On April 1, 2012, I ran in the Half Marathon at A2A (Arbuckels to Ardmore). I am writing this three weeks later because it has taken me that long to recover. I’m disappointed. Without looking back to my 2010 race report, I can already tell you it was one of my all-time favorite races. I ran well and the entire event was excellent.
The problem this year had ZERO to do with the organization, the course or the people. First class all the way. I love this race…I really do. The volunteers remain the best crew I’ve ever experienced. The two hour drive from home is easy to pull off race morning with an 8:00 start time (even though you have to be there to get on the bus by 7:00 AM). There is no reason I shouldn’t run this every year if my race schedule allows.
As a refresher, they bus you up to the Arbuckle Mountains due north of the finish at Noble Stadium in Ardmore, Oklahoma. The first half of the race is downhill and then it is just gradual rolling hills the rest of the way.
In 2010, it was chilly with a strong wind out of the north (ie. tailwind). This year…well, how about warm…really warm. Humid and in the high 70’s - low 80’s during the race. It was soupy and the visibility was limited. Add the southern (head) wind at 10-12 MPH and you’ve got a tough conditions on your hands.
I have to admit that I started out a little too fast with the downhill portion of the course. I ran so well a month earlier at Cowtown, I figured I’d be able to hit the finish at 2 hours and figured I’d better take a little bit of the time early. Always a bad strategy. It NEVER works and the weather was just another reason to throttle back instead of throttle up. To put it simply, I ran stupid.
By the 6 mile mark, I could tell I was not fairing very well in the heat. While I had almost doubled up on the fluids, I was sweating like crazy. By mile 8, folks around me were walking a lot and the body quit responding to requests for more speed. You know you’re in trouble when you decide to pick things up and cross the next mile marker slower than the previous mile. It basically kept happening. I’m trying to speed up and my body is doing the exact opposite. Rarely have I dialed up speed and failed to respond.
Since I had plenty of fluids, I wasn’t too worried about dehydration or heat stroke…though I did get a chill at one point. Running in Texas, this isn’t completely uncommon and you learn to slow a bit and triple up on the fluids for a few miles. Nevertheless, if you are new to running or feeling this experience for the first time, please seek medical attention or at least start walking. When your race is shot, there is no reason to push it.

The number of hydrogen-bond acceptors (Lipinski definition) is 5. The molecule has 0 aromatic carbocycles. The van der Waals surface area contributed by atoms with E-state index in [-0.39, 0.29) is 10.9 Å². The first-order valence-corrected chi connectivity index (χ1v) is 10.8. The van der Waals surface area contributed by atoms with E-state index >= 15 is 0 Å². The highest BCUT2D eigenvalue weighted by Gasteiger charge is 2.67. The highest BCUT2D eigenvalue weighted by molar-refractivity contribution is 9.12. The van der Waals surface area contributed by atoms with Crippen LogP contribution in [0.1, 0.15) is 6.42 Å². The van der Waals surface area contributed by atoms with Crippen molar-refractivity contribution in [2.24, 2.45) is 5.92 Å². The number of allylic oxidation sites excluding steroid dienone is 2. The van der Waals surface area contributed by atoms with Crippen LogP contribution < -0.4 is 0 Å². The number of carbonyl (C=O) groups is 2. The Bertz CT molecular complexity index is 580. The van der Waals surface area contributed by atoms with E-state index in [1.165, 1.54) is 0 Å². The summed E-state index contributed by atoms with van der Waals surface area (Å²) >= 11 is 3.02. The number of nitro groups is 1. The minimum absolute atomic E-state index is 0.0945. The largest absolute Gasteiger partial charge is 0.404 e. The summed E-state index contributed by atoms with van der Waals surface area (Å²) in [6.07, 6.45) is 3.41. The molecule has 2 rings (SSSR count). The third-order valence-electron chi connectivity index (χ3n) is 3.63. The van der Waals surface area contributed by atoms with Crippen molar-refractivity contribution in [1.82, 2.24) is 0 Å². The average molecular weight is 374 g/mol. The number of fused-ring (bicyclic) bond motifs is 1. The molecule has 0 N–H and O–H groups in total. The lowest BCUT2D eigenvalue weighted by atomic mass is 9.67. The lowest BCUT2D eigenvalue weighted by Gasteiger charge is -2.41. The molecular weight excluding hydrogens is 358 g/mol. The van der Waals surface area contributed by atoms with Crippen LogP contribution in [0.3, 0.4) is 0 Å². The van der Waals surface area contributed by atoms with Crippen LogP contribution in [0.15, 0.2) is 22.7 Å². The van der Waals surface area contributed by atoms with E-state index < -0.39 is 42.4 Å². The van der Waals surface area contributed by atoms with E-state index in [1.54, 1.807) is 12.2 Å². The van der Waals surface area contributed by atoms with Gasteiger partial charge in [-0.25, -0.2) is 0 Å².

My run was saved when at mile 9 or 10, a lady handed me a sponge soaked in cold water. I squeezed some of the water on my head…then rather than throw it to the ground, I put it under my shirt on top of my shoulder. At remaining water stations, I’d give it new life with fresh water and then moved it over to the other shoulder.
I kept moving it from shoulder to shoulder and it somehow made me feel cooler. It was like magic. I’ve seen it used in Ironman events, but never had I thought to put it into practice until that morning. Brilliant.
Most folks around me were really struggling. They’d try to hang with me when I passed, but routinely fell off the pace. Don’t be impressed, it took all I had and I was still moving at near crawl speed.
In case the above is not clear, it was brutal. Clearly some of the most difficult conditions I’ve run for a half marathon. White Rock in December was in the cold rain…I seem to recall that sucking pretty bad, but that was months ago. It is always the most recent torture that is the worst.
I crossed the line in 2:04. Slow for me considering I ran a PR in October on a hilly course and ran a really tough course a month early for a 2 hour finish. Nevertheless, I came away thrilled with how I was able to adjust and hang on. Once I got my act together and ate some food (including an amazing warm cinnamon roll), I was very content. The time simply didn’t matter.
It is a great reminder that you can’t always judge a race by the finishing time. Sometimes the slowest races are the most memorable.
Run in Peace, Rest in Grace